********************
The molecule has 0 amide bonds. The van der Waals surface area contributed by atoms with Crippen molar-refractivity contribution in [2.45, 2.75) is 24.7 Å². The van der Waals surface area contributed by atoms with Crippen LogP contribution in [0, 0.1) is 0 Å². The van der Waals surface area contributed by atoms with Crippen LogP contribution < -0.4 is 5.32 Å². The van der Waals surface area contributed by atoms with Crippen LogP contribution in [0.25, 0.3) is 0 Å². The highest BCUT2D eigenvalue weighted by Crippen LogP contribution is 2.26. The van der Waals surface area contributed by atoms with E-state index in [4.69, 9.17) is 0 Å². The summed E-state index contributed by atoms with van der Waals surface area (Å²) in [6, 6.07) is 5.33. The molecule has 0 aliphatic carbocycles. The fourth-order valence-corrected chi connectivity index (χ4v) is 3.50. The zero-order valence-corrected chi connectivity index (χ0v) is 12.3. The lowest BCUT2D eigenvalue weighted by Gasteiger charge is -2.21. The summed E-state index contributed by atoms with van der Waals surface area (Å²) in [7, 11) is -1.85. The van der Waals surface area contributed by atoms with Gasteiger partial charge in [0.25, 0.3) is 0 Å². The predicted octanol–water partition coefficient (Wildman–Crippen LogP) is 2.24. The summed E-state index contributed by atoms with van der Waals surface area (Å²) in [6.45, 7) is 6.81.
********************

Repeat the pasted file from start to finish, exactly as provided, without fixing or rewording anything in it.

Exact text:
The molecule has 0 amide bonds. The van der Waals surface area contributed by atoms with Crippen molar-refractivity contribution in [2.45, 2.75) is 24.7 Å². The van der Waals surface area contributed by atoms with Crippen LogP contribution in [0, 0.1) is 0 Å². The van der Waals surface area contributed by atoms with Crippen LogP contribution < -0.4 is 5.32 Å². The van der Waals surface area contributed by atoms with Crippen LogP contribution in [0.25, 0.3) is 0 Å². The highest BCUT2D eigenvalue weighted by Crippen LogP contribution is 2.26. The van der Waals surface area contributed by atoms with E-state index in [4.69, 9.17) is 0 Å². The summed E-state index contributed by atoms with van der Waals surface area (Å²) in [6, 6.07) is 5.33. The molecule has 0 aliphatic carbocycles. The fourth-order valence-corrected chi connectivity index (χ4v) is 3.50. The zero-order valence-corrected chi connectivity index (χ0v) is 12.3. The lowest BCUT2D eigenvalue weighted by Gasteiger charge is -2.21. The summed E-state index contributed by atoms with van der Waals surface area (Å²) in [7, 11) is -1.85. The van der Waals surface area contributed by atoms with Gasteiger partial charge in [0.25, 0.3) is 0 Å². The predicted octanol–water partition coefficient (Wildman–Crippen LogP) is 2.24. The summed E-state index contributed by atoms with van der Waals surface area (Å²) in [6.45, 7) is 6.81.